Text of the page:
Summer Solstice: Blessed Litha

Today is the Summer Solstice, the longest day of the year. While some consider this the official beginning of Summer, others call it Midsummer because it’s when the Sun reaches its peak. Celebrations during the solstice are found in every country and believed to have been around since the Stone Age. Stonehenge in the UK aligns with the sunrise on the Summer Solstice and aligns with the sunset during the Winter Solstice. The Summer Solstice sunset falls between two of the pyramids of Giza near Cairo, Egypt. Christians celebrate the Feast of St. John the Baptist around the Summer Solstice.

The Pyramids of Giza near Cairo, Egypt.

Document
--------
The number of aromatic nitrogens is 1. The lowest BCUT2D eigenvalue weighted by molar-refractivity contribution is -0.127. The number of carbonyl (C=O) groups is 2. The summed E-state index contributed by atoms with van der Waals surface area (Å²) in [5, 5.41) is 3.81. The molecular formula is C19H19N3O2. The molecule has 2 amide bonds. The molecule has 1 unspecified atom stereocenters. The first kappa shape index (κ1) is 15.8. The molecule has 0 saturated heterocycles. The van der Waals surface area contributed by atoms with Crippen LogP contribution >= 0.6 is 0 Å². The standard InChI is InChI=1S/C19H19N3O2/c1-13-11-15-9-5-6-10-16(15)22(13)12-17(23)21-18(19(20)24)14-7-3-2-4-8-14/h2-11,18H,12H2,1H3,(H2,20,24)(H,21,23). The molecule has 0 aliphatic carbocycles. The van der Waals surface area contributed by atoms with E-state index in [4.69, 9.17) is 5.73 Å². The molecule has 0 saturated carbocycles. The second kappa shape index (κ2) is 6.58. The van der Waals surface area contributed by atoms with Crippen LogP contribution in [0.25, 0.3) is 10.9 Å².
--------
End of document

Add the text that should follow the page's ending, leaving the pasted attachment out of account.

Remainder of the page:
Pagans, Druids, and Wiccans call the Summer Solstice Litha. And like many of the Midsummer celebrations, there are bonfires, feasts, and offerings. There is a great deal of mythology around Litha. I encourage everyone to read up on it if interested. Some of you may recall I spent last Summer in Fairbanks, AK. Being near the Arctic Circle, they have a celebration called the Midnight Sun Festival. The festival takes place at midnight and the sun is still shining. There is also a baseball game, the Midnight Sun Game. It starts at 10:30 pm and continues through midnight with no artificial lighting.

If you’ve never visited Alaska in the Summer, I recommend it. Until then, stoke up a fire, have a feast with friends, and I hope your Midsummer Night Dreams are pleasant ones. They may or may not involve fairies. If you’ve never seen Shakespeare’s A Midsummer Night’s Dream, I also recommend this. Have a blessed Litha.

The Wheel of the Year, the annual cycle of seasonal festivals observed by modern Pagans.

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